Social justice movements from BLM to XR have released a joint statement saying they are “troubled and disturbed” over the government’s new policing bill.
The Police, Crime, Sentencing and Courts Bill, due for its second reading in parliament on Monday and Tuesday, would give new powers to the police to “tackle non-violent protests that have a significant disruptive effect on the public or on access to parliament.” It also threatens access to the countryside and the Traveller community’s way of life.
Among the more than 50 signatories are: Black Lives Matter groups from across the UK, the Northern Police Monitoring Project, Extinction Rebellion UK, Labour Youth LGBT Network, RAAH UK, Labour LGBT+ Network, and many other grass-root marginalised groups.
The statement, published on Monday, calls for MPs to “Kill the Bill”.
The main criticisms, which were outlined in an open letter by Liberty and Friends of the Earth, are that they say the bill plans to:
- Introduce draconian new police powers to decide where, when and how citizens are allowed to protest and have their voices heard by those in power
- Increase penalties for those breaching police conditions on protests and the ease with which they can be found to have done so;
- Create a new trespass offence that criminalises the way of life of nomadic Gypsy and Traveller communities, while the government manifestly fails to provide adequate sites and permitted stopping places, and has implications for the public’s right to protest, access to the countryside and people experiencing homelessness.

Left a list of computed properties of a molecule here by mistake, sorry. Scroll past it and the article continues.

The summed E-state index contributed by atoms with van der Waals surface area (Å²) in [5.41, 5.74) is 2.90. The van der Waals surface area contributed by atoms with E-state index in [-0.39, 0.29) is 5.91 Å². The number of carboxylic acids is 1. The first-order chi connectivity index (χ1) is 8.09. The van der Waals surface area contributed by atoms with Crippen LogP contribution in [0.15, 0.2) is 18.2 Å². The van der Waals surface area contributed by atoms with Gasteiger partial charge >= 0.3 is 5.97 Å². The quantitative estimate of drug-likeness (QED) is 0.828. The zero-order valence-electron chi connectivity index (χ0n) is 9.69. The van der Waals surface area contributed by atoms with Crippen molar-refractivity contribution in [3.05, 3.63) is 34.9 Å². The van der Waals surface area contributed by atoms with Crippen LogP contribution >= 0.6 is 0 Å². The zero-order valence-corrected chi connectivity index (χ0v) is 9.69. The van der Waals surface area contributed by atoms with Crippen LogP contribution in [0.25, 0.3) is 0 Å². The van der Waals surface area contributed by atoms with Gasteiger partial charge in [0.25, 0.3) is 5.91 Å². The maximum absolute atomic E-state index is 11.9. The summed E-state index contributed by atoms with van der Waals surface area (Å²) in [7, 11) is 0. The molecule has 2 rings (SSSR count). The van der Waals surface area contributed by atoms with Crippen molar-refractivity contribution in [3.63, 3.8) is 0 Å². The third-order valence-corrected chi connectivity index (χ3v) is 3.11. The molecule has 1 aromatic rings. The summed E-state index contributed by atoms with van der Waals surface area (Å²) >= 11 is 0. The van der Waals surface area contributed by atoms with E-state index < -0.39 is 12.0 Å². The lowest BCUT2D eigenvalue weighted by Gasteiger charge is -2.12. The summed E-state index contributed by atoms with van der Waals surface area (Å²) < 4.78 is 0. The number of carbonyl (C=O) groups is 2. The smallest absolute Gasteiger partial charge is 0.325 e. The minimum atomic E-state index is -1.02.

The statement says: “The rights to peacefully assemble and protest are a fundamental part of any democracy, empowering people to have their voices heard, in addition to holding the government to account.”
Ministers have argued that “recent changes in tactics” used by demonstrators, including people gluing themselves to buildings and vehicles or obstructing access to buildings such as Parliament, have “highlighted gaps” in the existing legislation.
But signatories believe the measures proposed in the Bill undermine freedom of assembly and association which are protected under the European Convention on Human Rights and the Human Rights Act.
Some of the vague language in the bill has raised concerns, with protests that create “noise” or causing “serious annoyance” facing criminalisation.
London’s Metropolitan Police have come under heavy criticism for the rough treatment of women as they clamped down on those who attended Clapham Common for a peaceful vigil for Sarah Everard, the 33-year-old-woman whose body was found last Wednesday.
Images showed police arresting women and dragging people away from the site of the vigil. Metropolitan Police commissioner Cressida Dick has defied calls to resign, and said that what has happened makes her “more determined, not less, to lead my organisation.”
The signatories believe now is not the time to increase police powers further, and are concerned about the “rushed” passage of the bill. The government has given a week between the 296-page bill’s publication and second reading.
“This is no time to be rushing through poorly thought-out measures to impose disproportionate controls on free expression and the right to protest,” he claimed. “The Conservatives have brought forward a bill that is seeking to divide the country. It is a mess, which could lead to harsher penalties for damaging a statue than for attacking a woman.”
A Home Office minister argued the new legislation was for “very, very different” scenarios and the “most disruptive protests”.
MPs will now debate the bill in Parliament before they vote on it on Tuesday.
The group’s joint statement says that “Unless Her Majesty’s Government changes its current course of action, we cannot foresee that the mounting public unrest from all sides will cease, nor that it should. Such is the nature of democracy.
“This appears to be a blatant attempt to create an authoritarian police state, where the voices of ordinary people, particularly those most marginalised and disadvantaged, are silenced by state sanctioned penalties.”